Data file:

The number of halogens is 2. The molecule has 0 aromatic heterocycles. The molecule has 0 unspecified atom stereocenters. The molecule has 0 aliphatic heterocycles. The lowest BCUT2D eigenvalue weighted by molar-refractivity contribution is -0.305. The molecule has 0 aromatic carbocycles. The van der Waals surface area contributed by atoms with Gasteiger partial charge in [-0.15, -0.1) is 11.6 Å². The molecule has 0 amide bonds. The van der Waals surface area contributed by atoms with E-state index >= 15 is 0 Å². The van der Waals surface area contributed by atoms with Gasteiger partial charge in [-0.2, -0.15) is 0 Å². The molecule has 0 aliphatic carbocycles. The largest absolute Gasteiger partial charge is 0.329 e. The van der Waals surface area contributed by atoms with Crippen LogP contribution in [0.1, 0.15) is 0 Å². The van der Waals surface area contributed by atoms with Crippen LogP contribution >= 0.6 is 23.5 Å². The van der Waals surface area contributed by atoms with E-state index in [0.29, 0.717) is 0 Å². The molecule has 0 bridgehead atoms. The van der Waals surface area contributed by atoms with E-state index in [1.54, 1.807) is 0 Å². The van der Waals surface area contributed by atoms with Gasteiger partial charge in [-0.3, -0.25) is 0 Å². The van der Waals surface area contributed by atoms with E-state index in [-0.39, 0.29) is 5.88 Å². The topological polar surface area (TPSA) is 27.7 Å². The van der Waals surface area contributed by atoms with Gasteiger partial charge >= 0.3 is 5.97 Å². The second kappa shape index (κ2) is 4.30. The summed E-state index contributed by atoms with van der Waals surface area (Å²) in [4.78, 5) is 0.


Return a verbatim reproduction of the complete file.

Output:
The number of halogens is 2. The molecule has 0 aromatic heterocycles. The molecule has 0 unspecified atom stereocenters. The molecule has 0 aliphatic heterocycles. The lowest BCUT2D eigenvalue weighted by molar-refractivity contribution is -0.305. The molecule has 0 aromatic carbocycles. The van der Waals surface area contributed by atoms with Gasteiger partial charge in [-0.15, -0.1) is 11.6 Å². The molecule has 0 amide bonds. The van der Waals surface area contributed by atoms with E-state index >= 15 is 0 Å². The van der Waals surface area contributed by atoms with Gasteiger partial charge in [-0.2, -0.15) is 0 Å². The molecule has 0 aliphatic carbocycles. The largest absolute Gasteiger partial charge is 0.329 e. The van der Waals surface area contributed by atoms with Crippen LogP contribution in [0.1, 0.15) is 0 Å². The van der Waals surface area contributed by atoms with Crippen LogP contribution >= 0.6 is 23.5 Å². The van der Waals surface area contributed by atoms with E-state index in [0.29, 0.717) is 0 Å². The molecule has 0 bridgehead atoms. The van der Waals surface area contributed by atoms with E-state index in [1.54, 1.807) is 0 Å². The van der Waals surface area contributed by atoms with Gasteiger partial charge in [-0.3, -0.25) is 0 Å². The van der Waals surface area contributed by atoms with E-state index in [-0.39, 0.29) is 5.88 Å². The topological polar surface area (TPSA) is 27.7 Å². The van der Waals surface area contributed by atoms with Gasteiger partial charge >= 0.3 is 5.97 Å². The second kappa shape index (κ2) is 4.30. The summed E-state index contributed by atoms with van der Waals surface area (Å²) in [4.78, 5) is 0.